Richard Parker and Suraj Sharma in Life Of Pi
Ang Lee and New York Film Festival director Richard Peña talk about Richard Parker, the Bengal tiger, during the press conference for the world premiere of Life Of Pi at the 50th New York Film Festival on September 28, 2012.
Anne-Katrin Titze: I am interested in how you assembled your tiger. How many Richard Parkers - I was almost going to say Richard Peñas…
Life of Pi director Ang Lee: It's also short for RP
AKT: How many real...
New York Film Festival director Richard Peña interjects: How do you think it got into this festival?
AKT: How many real tigers did you work with? How did you assemble this fantastic creature?
Richard Peña and Ang Lee
Ang Lee: We had four tigers. Three from France. I think he's the world's greatest trainer and totally respects animals. Actually, I learned most of the tiger scenes from this person. So three from him. He doesn't work with food. Just discipline, man on man. Two of them are female, one is the sister of the main tiger. The main tiger that we modeled from, was a seven-year-old, nearly 500lbs, gorgeous tiger named King. He's just the most magnificent animal you'll see. And then some of the fierce scenes have to be done by the ladies. They're more aggressive than King. King just poses like a king. So he does all the posing, and he did the swimming, too. And some of the more docile (scenes), like his hunger for food. When he feels sick, we have a Canadian tiger. Who's like Yann (Martel, the author of Life of Pi) is.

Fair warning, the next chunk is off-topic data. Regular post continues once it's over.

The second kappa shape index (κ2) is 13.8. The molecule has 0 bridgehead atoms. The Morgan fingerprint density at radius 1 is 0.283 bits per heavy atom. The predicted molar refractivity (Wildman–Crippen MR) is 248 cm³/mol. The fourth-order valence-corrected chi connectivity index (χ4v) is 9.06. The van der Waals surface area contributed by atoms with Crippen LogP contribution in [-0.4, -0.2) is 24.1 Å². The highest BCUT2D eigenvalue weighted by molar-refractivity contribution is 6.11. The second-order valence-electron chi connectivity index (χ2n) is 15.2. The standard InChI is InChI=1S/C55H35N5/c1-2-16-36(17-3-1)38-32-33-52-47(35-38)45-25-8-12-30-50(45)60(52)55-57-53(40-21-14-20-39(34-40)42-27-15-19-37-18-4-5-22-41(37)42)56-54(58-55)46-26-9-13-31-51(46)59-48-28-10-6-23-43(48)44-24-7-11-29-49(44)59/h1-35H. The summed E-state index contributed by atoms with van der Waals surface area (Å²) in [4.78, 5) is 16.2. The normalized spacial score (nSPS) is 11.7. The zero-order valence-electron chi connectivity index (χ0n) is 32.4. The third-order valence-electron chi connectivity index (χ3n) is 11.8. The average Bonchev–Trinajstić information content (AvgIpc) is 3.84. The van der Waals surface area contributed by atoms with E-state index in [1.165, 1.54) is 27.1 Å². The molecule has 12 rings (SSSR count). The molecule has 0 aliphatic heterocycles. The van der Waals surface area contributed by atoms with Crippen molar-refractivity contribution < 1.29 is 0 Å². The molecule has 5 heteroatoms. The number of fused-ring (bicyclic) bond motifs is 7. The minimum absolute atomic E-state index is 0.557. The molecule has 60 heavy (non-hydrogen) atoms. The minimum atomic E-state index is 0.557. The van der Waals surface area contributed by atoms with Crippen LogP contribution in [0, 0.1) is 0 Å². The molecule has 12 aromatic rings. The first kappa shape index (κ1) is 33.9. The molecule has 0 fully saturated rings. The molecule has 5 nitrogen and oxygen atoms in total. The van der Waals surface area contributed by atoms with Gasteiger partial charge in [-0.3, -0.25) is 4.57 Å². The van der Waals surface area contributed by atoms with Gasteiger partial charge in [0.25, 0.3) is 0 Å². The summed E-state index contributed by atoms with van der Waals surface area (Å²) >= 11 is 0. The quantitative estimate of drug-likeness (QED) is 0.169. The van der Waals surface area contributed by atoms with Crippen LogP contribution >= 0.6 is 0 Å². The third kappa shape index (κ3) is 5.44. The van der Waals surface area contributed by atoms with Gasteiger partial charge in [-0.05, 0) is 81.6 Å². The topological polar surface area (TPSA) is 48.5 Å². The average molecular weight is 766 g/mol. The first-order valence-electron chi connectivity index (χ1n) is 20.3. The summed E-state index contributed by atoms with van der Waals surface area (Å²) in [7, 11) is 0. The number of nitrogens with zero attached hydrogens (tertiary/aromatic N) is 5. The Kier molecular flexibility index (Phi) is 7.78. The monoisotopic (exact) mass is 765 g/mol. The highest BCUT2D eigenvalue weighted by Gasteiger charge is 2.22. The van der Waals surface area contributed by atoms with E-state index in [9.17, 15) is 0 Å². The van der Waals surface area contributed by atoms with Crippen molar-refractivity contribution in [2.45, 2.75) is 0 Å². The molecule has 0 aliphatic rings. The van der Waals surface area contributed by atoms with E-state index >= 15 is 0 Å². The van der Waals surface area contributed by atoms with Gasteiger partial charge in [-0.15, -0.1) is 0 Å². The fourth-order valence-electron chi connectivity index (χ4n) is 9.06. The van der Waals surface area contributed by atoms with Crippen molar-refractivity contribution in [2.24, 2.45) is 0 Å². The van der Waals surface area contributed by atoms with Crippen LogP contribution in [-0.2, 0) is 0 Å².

Richard Peña: This really was an international production.
Ang Lee: He's pettable. You just want to hug him.
Elizabeth Gabler president of production for FOX 2000: Don't forget the hyena named Vlad.
Ang Lee: My favorite is the hyena Vlad. She has the ugliest smile. When she's relaxed she looks really neurotic and intimidating. I just love her. I think I'm the only one she lets touch her nose and she'll squeak with delight, it's horrifying.
Festival director Richard Peña, director Ang Lee, producer Elizabeth Gabler, actor Suraj Sharma, novelist Yann Martel
The thing with trained tigers, [is] we have nearly 30 shots in the movie, that's real tiger. It has two usages for me. One is that we had to do digital like this and not humanise them, you really need good references. They cannot be invented. So, just dealing with them we shot, whether it made it into the movie or not or just for pure references. They leave a great library of tiger behaviour, down to the every cell. So that's great reference.
Otherwise it's very: Tiger - Water. You are basically imitating God's work. You cannot guess a reference as great. We learned tremendously from that.
And secondly, I raised the bar for the digital guys - you have to match that in 3D. So that's really intimidating for them. I think that's a good kind of intimidation.
So they worked out great and we love those tigers.